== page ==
While standardized testing often receives a great deal of attention, it is important to know that test scores are just one of the many pieces that colleges consider during the application process. Many colleges no longer require test scores, and they are several standardized test options available depending on a student’s strengths and interests. Moreover, the importance of scores varies from student to student, depending upon the other attributes that he or she possesses. Seldom are scores used to measure the intellectual abilities of an applicant.

That’s why we think it’s helpful to consider testing as a “necessary evil,” an obstacle to be surmounted on the path to a college, and certainly not as frightening or all-important as some wish to believe. There’s no question that, all other factors being equal, high scores can aid an applicant’s chances at most colleges, but it’s equally true that small score improvements, often the result of random variation or natural maturation, tend to have little impact on the final admissions decision.

We feel that a long-term, rational plan of preparation is best, one that determines which test serves a particular student best: the ACT, SAT, or going test optional. With the use of practice tests administered at Laguna Blanca, students can gain comfort with the process and reasonably maximize their potential by identifying underlying weakness and systematically addressing them.

Don’t overdo it! Colleges are increasingly wary of, and wearied by, over packaged students who have relentlessly tested and sought to gain an advantage. Moreover, it’s important to remember that the hours spent in testing and test preparation might be better spent, perhaps through enrichment experiences, such as art, music, volunteering or work. Don’t hesitate to reach out to Mrs. Murray early in your Laguna career to discuss the issue and to develop a sensible, effective plan.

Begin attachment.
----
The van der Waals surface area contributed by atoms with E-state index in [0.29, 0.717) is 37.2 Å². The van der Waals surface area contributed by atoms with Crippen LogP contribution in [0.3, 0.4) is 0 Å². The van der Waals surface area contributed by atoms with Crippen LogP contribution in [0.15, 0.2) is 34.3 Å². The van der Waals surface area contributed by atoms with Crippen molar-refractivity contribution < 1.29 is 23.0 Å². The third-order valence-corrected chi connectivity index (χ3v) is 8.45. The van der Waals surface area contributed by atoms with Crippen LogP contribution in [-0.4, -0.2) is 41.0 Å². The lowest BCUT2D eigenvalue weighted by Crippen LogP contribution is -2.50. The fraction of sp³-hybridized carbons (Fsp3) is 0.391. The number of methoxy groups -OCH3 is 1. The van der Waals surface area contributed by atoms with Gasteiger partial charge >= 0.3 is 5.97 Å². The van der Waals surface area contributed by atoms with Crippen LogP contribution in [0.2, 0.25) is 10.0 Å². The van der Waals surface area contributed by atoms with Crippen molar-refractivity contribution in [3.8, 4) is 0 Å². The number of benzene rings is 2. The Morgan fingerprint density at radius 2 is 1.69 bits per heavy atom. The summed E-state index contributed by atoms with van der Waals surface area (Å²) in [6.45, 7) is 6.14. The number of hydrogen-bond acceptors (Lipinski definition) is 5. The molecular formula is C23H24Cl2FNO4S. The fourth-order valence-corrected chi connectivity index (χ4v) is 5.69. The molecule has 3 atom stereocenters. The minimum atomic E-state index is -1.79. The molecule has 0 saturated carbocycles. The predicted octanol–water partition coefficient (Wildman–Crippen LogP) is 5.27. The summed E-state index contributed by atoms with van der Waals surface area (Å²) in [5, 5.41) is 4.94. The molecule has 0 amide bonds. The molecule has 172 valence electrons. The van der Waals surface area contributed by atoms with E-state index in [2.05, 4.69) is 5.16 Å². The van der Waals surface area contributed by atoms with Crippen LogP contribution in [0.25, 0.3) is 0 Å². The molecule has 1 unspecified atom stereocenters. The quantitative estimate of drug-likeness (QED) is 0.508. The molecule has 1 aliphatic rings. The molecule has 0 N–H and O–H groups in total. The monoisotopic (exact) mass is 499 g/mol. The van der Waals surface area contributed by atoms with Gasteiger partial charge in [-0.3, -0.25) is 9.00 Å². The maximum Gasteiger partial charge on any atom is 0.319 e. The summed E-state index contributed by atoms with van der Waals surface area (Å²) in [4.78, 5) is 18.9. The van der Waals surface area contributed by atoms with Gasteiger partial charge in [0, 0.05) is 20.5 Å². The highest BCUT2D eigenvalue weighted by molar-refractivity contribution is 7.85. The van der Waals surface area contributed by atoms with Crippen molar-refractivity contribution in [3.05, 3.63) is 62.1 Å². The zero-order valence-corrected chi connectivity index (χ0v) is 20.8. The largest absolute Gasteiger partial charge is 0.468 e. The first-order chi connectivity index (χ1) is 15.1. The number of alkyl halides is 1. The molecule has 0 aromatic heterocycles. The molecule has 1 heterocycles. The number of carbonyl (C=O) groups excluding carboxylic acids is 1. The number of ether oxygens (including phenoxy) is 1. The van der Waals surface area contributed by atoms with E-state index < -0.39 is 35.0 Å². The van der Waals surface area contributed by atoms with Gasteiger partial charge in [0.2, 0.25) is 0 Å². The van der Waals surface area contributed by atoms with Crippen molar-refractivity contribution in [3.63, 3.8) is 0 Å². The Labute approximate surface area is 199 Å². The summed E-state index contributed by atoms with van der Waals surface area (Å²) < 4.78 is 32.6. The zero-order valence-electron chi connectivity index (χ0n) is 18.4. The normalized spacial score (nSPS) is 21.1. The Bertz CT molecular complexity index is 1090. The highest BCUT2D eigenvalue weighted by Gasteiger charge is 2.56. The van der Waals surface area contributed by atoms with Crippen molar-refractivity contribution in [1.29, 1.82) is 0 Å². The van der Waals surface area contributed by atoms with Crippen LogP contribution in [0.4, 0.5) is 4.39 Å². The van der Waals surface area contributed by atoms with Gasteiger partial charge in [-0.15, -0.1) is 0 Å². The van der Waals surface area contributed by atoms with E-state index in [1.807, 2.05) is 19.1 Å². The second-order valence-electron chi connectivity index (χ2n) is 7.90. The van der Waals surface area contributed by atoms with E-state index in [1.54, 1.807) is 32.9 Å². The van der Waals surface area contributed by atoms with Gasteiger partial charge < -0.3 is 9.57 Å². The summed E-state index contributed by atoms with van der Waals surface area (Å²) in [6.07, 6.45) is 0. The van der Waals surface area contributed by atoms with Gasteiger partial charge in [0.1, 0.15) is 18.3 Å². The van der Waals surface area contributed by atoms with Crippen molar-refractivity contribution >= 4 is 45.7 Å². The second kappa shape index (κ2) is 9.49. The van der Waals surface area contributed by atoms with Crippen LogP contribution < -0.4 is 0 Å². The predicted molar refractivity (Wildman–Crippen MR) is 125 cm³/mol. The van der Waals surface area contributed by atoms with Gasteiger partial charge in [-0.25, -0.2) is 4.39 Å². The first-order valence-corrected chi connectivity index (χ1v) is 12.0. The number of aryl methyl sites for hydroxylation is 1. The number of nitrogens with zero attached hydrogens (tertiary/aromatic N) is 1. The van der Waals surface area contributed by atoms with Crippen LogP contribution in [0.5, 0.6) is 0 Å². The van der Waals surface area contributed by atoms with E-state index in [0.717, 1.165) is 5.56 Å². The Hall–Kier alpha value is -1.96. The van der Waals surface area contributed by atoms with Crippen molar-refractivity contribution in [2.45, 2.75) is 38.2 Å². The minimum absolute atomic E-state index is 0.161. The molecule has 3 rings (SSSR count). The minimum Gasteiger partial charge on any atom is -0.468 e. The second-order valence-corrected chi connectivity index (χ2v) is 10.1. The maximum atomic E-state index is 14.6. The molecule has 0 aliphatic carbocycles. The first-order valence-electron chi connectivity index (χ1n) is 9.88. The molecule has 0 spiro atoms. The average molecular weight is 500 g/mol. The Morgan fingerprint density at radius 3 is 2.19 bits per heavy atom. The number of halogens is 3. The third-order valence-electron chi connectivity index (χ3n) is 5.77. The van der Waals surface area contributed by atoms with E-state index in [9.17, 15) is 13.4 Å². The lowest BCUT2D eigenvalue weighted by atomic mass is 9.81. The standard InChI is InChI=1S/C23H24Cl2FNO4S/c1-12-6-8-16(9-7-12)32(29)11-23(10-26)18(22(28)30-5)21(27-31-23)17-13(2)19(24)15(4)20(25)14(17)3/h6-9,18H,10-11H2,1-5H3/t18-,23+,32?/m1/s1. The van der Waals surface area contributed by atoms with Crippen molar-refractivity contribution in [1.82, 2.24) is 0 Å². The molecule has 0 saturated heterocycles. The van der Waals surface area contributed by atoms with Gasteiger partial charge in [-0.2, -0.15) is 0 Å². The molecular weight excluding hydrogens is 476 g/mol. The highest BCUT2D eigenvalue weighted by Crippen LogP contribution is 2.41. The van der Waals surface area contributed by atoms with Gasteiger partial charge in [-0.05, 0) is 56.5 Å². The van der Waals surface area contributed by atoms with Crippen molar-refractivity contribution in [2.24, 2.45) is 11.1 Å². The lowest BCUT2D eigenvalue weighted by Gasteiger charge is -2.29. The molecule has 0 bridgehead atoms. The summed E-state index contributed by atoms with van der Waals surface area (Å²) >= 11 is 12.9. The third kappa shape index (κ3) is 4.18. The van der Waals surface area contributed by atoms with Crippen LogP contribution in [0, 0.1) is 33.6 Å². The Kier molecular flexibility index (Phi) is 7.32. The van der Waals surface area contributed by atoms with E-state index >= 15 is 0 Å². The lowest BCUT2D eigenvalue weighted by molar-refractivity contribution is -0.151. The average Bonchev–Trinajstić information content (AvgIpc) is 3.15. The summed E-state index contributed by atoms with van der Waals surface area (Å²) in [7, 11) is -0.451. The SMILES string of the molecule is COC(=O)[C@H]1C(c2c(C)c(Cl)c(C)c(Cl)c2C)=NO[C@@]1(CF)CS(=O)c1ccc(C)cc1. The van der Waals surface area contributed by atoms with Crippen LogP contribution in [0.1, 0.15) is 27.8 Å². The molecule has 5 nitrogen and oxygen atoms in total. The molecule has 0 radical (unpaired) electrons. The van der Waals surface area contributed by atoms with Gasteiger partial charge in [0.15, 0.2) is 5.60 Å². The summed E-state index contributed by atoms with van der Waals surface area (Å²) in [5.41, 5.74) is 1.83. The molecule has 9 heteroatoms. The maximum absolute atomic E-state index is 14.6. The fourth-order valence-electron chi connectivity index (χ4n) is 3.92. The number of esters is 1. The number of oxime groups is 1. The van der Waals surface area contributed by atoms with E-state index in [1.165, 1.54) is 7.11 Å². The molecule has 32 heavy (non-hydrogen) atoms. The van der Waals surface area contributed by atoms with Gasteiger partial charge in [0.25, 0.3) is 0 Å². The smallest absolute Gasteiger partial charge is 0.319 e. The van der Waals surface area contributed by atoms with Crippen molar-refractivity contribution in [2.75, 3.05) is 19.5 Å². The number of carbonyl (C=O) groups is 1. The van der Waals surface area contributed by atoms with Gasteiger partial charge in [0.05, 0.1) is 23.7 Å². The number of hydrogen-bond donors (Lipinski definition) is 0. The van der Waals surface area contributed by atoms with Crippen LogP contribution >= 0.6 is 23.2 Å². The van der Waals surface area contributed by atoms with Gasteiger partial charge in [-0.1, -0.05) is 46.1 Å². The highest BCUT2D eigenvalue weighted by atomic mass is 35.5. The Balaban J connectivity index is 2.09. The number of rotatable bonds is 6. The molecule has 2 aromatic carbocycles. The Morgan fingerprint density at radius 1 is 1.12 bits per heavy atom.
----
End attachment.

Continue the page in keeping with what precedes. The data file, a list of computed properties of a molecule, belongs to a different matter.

List of 3 frequently asked questions.

  • PSAT

    In October of their sophomore and junior year students at Laguna Blanca take the PSAT. Laguna students are registered to take the PSAT and receive information about the test in September. This test serves as a practice test for the SAT, and is also the National Merit Scholarship Qualifying Test (NMSQT). It is a three hour test administered during school hours.
  • SAT

    The SAT is designed to assess the skills necessary for success in college. The College Board administers the test and you can register online on their website. By the end of junior year it is highly advised to have one official set of results from the SAT.

    Testing time: 3 hours and 50 minutes
    Structure: Three tests
    Score range: Composite: 400-1600

    Test length and timing
    Reading Test: 52 questions | 65 minutes
    Writing and Language Test: 44 questions | 35 minutes
    Math Test: 58 questions | 80 minutes

    For more detailed information, including what to bring on test day, visit www.collegeboard.com.
  • ACT

    The ACT is designed to measure what a student has learned in school. The ACT includes four subject area tests: English, Math, Reading, and Science, plus a 30-minute Writing test. ACT results are accepted by all four-year colleges in the United States. By the end of junior year it is highly advised to have one official set of results from the ACT Plus Writing.

    Testing time: 4 hours and 10 minutes
    Structure: Four tests, plus highly recommended optional writing section
    Score range: Composite: 1-36 | Essay: 2-12

    Test length and timing
    English Test: 75 questions |45 minutes
    Math Test: 60 questions | 60 minutes
    Reading Test: 40 questions | 35 minutes
    Science Test: 40 questions | 35 minutes
    Writing Test: 1 question | 40 minutes